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A West Valley father who's living with multiple sclerosis and struggling to keep his home says he has hope for the first time in months, and it's all due to KSL News viewers who wrote in by the dozens.
Justun Hepler describes his home as built for him. The halls are wide enough for him to fit his wheelchair, and ramps let him maneuver in and out.
After a divorce five years ago, he had to refinance with an adjustable rate mortgage, and, like tens of thousands of Americans, he can't make the payment when it goes up. "Why can't they keep it lower for people in my situation? I'm not asking for the world," he said.
Hepler wasn't prepared for the response to his story, which aired last Friday, but e-mails poured in.
One supporter said, "I lost my job due to MS and understand the financial hardships one must face."
Another wrote, "I sit on the board of directors for a nonprofit agency that offers foreclosure counseling."
Now Hepler has a message for those who have offered their support: I'd like to say thank you very much. It's changed my life." Hepler says besides the e-mails, he's received phone calls and visits to his home.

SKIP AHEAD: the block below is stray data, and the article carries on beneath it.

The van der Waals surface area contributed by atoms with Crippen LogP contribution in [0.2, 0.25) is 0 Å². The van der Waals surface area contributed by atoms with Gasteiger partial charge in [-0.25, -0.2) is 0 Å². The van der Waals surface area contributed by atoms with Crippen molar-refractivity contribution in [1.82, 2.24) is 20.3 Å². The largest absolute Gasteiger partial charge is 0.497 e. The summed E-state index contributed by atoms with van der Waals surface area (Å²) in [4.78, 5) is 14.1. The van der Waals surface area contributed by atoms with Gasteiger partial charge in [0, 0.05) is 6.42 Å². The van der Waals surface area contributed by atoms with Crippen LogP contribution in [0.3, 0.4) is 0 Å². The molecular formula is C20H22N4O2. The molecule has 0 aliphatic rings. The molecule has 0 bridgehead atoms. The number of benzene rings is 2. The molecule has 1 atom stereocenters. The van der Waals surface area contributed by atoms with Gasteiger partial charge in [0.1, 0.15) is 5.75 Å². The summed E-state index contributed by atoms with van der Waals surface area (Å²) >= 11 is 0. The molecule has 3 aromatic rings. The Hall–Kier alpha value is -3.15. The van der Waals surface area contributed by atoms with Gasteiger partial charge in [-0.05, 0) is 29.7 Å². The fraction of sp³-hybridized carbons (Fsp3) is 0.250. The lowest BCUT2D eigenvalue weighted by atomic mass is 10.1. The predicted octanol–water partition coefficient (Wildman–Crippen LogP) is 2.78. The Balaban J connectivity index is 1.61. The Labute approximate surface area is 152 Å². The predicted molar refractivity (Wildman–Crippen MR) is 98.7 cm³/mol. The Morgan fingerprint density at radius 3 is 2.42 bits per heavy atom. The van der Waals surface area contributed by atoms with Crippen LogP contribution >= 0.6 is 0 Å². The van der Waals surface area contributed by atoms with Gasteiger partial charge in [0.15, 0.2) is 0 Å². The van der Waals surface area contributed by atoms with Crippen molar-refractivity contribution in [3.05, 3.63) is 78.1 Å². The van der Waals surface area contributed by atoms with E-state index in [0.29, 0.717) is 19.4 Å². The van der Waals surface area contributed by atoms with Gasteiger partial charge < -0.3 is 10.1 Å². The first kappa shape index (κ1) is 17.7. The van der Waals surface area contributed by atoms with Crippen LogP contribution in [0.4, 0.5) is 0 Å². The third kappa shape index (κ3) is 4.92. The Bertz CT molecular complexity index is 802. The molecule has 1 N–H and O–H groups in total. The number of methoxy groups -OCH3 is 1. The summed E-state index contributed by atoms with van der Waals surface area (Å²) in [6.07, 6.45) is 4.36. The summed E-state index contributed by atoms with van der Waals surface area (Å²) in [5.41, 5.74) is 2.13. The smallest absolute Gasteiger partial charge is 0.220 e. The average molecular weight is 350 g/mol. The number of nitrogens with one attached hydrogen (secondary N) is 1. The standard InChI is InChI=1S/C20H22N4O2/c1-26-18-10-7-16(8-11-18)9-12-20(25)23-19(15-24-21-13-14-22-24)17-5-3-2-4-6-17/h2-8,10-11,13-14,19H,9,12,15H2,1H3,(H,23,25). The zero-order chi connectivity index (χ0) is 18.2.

Stephanie Hanson was one of many who e-mailed. Justun's wish that his mortgage payment could be kept at its lower rate caught her attention. "My response to that was, with the help of a housing counselor, maybe they can," she said.
Hanson is a housing counselor with the Community Development Corporation, a federally-funded program. She's able to sit down with anyone struggling to keep their homes and make a plan. "The mortgage companies have made a lot of options available, as far as modifying mortgages, getting people on some type of a payment plan," she said.
Meanwhile, Justun is working his way through all the e-mails he's received, learning about programs like Hanson's. It's a task he's all too happy to take on. "I'm going to write everybody a response who has written an e-mail. I'm going to respond, it just might take a little time because there are so many of you," he said.
To find a housing counselor near you, call 800-569-4287 or visit www.hud.gov.